How Independent Publisher Food52 Used Email to Handle Thanksgiving and Cyber Weekend

Food52, a site known for its recipes, community and carefully selected products, wants people to eat thoughtfully and live joyfully. In order to accomplish that, the content and the commerce halves of the company must work together.


Black Friday, Cyber Weekend and other holiday sales represent about 35 percent to 40 percent of the company’s total revenue for the entire year, according to brand president and co-founder Merrill Stubbs.

“We all love this time of year because it’s so buzzy and fun,” Stubbs said, “but there’s a fair amount of pressure. It’s our moment to shine and to be creative and helpful. We don’t want to let anything fall through the cracks.”

The brand redesigned their Shop pages the week before Thanksgiving and invested in back-up servers that could handle any wild traffic increases; with lessons learned from previous years (on Black Friday 2016, the site’s sales tax calculator broke down, making it a “tax free weekend” for shoppers) and additional marketing support from Agency Within, the many teams of Food52 were as prepared as they could be.

Most emails, especially those including marketing messaging, had backup plans in case sales weren’t hitting their goals; editorial franchises and creative imagery shoots had been planned in advance to provide both fresh content and much-needed advice; and, with the help of online services like Google Drive’s products and Slack’s messaging service, the company was ready to enjoy the holiday, be there for its readers and direct them to its hundreds of unique products.

“We’re not a discount company,” said CEO and co-founder Amanda Hesser. “While there’s a focus for us on Black Friday and the whole weekend, we know we’re a trusted resource for our readers. It’s important for us to stay true to ourselves as a company.”

Adweek spent several hours over multiple days with the team, including in their Slack channels, over the Thanksgiving holiday weekend.

Read the entire article at AdWeek:



Cheerios’ Failed Case for Yellow Shows Why It’s So Hard for Brands to Trademark Colors

It’s bad enough for General Mills that Americans have been losing interest in breakfast cereal for the past decade or more, but the brand got more bad news last week when the Trademark Trial and Appeal Board rejected its application to trademark the use of yellow on Cheerios boxes.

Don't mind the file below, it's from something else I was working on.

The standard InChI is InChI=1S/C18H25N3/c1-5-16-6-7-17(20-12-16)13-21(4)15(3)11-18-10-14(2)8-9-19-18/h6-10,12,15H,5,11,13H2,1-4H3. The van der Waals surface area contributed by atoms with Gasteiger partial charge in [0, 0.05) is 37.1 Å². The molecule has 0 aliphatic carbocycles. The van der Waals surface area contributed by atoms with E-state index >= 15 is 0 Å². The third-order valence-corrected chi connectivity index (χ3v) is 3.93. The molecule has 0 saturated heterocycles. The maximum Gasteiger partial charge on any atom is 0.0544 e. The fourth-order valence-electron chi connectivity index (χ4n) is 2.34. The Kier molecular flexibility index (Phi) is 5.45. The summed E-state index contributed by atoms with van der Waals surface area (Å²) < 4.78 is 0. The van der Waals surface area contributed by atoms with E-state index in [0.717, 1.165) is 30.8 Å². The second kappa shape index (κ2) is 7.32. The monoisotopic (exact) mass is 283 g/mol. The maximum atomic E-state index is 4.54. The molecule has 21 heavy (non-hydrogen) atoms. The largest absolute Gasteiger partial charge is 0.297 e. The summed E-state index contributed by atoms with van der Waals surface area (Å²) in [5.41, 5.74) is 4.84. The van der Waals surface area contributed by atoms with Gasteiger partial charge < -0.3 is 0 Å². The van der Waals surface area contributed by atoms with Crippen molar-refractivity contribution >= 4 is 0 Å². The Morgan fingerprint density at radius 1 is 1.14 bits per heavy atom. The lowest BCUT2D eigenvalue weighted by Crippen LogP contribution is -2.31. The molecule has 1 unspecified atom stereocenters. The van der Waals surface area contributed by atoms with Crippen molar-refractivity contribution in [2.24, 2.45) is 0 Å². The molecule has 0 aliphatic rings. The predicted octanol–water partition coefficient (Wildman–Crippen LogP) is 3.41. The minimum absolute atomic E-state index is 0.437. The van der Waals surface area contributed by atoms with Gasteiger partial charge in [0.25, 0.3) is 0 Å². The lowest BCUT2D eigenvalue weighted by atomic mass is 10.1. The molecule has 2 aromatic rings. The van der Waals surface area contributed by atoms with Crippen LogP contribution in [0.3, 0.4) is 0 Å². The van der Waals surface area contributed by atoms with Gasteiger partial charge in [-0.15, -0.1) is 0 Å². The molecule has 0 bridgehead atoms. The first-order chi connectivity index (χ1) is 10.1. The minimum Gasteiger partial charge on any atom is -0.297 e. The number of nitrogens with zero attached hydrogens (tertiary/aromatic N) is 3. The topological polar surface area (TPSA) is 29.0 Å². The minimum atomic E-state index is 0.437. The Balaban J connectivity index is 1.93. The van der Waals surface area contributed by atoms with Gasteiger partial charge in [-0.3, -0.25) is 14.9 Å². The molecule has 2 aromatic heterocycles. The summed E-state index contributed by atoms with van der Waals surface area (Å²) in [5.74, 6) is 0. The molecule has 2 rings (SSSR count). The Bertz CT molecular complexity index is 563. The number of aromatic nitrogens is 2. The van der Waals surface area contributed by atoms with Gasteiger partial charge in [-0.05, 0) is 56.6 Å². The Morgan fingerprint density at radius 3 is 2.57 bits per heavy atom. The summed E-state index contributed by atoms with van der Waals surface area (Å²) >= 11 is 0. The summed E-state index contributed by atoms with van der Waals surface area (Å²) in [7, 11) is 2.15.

The problem for the packaged-foods giant wasn’t so much that consumers didn’t recognize Cheerios’ famous yellow box; it was that too many other cereals were already using yellow on their boxes. Shoppers who are “accustomed to seeing numerous brands from different sources offered in yellow packaging are unlikely to be conditioned to perceive yellow packaging as an indicator of a unique source,” wrote Judge Anthony R. Masiello in his decision. “Rather, they are more likely to view yellow packaging simply as eye-catching ornamentation customarily used for the packaging of breakfast cereals generally.”

Read more at AdWeek:


Yelp Tries Custom Audiences Push in Bid For Facebook, Google Ad Dollars

Marketers can now reach Yelp users on apps and websites that aren’t operated by Yelp.

The business-review site partnered with data management platform LiveRamp to make the location and search activity for its 100 million users available to advertisers. The move allows marketers to create custom audience segments in similar fashion to Facebook and its Audience Network.


With Yelp Local Audiences, advertisers will now be able to isolate data segments based on categories like brand interest or attributes as well as geographical data, said Drew Canniff, regional VP of agency sales at Yelp. People who search for car dealerships, or restaurants based on price, for example, can be carved out into segments.

Read more at AdAge:


The New Rules of Fast Food Marketing

Facing steep competition from health-focused fast-casual chains and increased advertising restrictions from governmental bodies, fast-food marketing is changing tack. Stylus highlight the strategies brands are deploying to stay relevant.


Read more & download the full PDF version at Stylus:

The new rules on junk food ads: What marketers need to know


The new ASA rules, which come into force tomorrow (1 July), will ban ads for high fat, salt and sugar (HFSS) products in all children’s media including YouTube, Facebook and Twitter.

Continue reading